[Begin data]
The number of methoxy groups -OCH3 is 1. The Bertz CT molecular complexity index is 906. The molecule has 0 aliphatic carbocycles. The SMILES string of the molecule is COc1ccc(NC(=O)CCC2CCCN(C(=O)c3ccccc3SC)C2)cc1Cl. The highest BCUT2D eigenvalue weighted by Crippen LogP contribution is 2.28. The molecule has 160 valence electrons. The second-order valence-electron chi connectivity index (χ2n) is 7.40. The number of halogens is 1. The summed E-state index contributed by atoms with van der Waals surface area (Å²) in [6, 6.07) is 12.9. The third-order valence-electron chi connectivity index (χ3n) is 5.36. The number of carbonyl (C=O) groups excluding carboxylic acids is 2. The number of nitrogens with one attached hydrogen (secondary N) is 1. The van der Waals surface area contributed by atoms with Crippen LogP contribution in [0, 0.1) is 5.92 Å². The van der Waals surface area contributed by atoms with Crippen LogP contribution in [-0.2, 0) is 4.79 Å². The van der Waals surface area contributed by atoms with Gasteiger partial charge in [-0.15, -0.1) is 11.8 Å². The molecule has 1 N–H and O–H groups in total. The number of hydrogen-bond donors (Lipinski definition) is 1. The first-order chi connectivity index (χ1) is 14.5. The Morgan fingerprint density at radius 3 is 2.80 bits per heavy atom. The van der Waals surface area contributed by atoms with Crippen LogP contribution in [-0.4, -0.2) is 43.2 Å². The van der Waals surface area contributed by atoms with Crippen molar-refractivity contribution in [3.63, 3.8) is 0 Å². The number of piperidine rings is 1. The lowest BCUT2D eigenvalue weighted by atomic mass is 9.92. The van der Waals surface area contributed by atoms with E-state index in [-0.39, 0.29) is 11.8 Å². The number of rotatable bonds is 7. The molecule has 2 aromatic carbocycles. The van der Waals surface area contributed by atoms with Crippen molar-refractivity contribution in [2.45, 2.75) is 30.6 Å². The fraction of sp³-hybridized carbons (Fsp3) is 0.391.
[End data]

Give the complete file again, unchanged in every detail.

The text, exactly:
The number of methoxy groups -OCH3 is 1. The Bertz CT molecular complexity index is 906. The molecule has 0 aliphatic carbocycles. The SMILES string of the molecule is COc1ccc(NC(=O)CCC2CCCN(C(=O)c3ccccc3SC)C2)cc1Cl. The highest BCUT2D eigenvalue weighted by Crippen LogP contribution is 2.28. The molecule has 160 valence electrons. The second-order valence-electron chi connectivity index (χ2n) is 7.40. The number of halogens is 1. The summed E-state index contributed by atoms with van der Waals surface area (Å²) in [6, 6.07) is 12.9. The third-order valence-electron chi connectivity index (χ3n) is 5.36. The number of carbonyl (C=O) groups excluding carboxylic acids is 2. The number of nitrogens with one attached hydrogen (secondary N) is 1. The van der Waals surface area contributed by atoms with Crippen LogP contribution in [0, 0.1) is 5.92 Å². The van der Waals surface area contributed by atoms with Crippen LogP contribution in [-0.2, 0) is 4.79 Å². The van der Waals surface area contributed by atoms with Gasteiger partial charge in [-0.15, -0.1) is 11.8 Å². The molecule has 1 N–H and O–H groups in total. The number of hydrogen-bond donors (Lipinski definition) is 1. The first-order chi connectivity index (χ1) is 14.5. The Morgan fingerprint density at radius 3 is 2.80 bits per heavy atom. The van der Waals surface area contributed by atoms with Crippen LogP contribution in [-0.4, -0.2) is 43.2 Å². The van der Waals surface area contributed by atoms with Crippen molar-refractivity contribution in [3.63, 3.8) is 0 Å². The number of piperidine rings is 1. The lowest BCUT2D eigenvalue weighted by atomic mass is 9.92. The van der Waals surface area contributed by atoms with E-state index in [-0.39, 0.29) is 11.8 Å². The number of rotatable bonds is 7. The molecule has 2 aromatic carbocycles. The van der Waals surface area contributed by atoms with Crippen molar-refractivity contribution in [2.45, 2.75) is 30.6 Å². The fraction of sp³-hybridized carbons (Fsp3) is 0.391.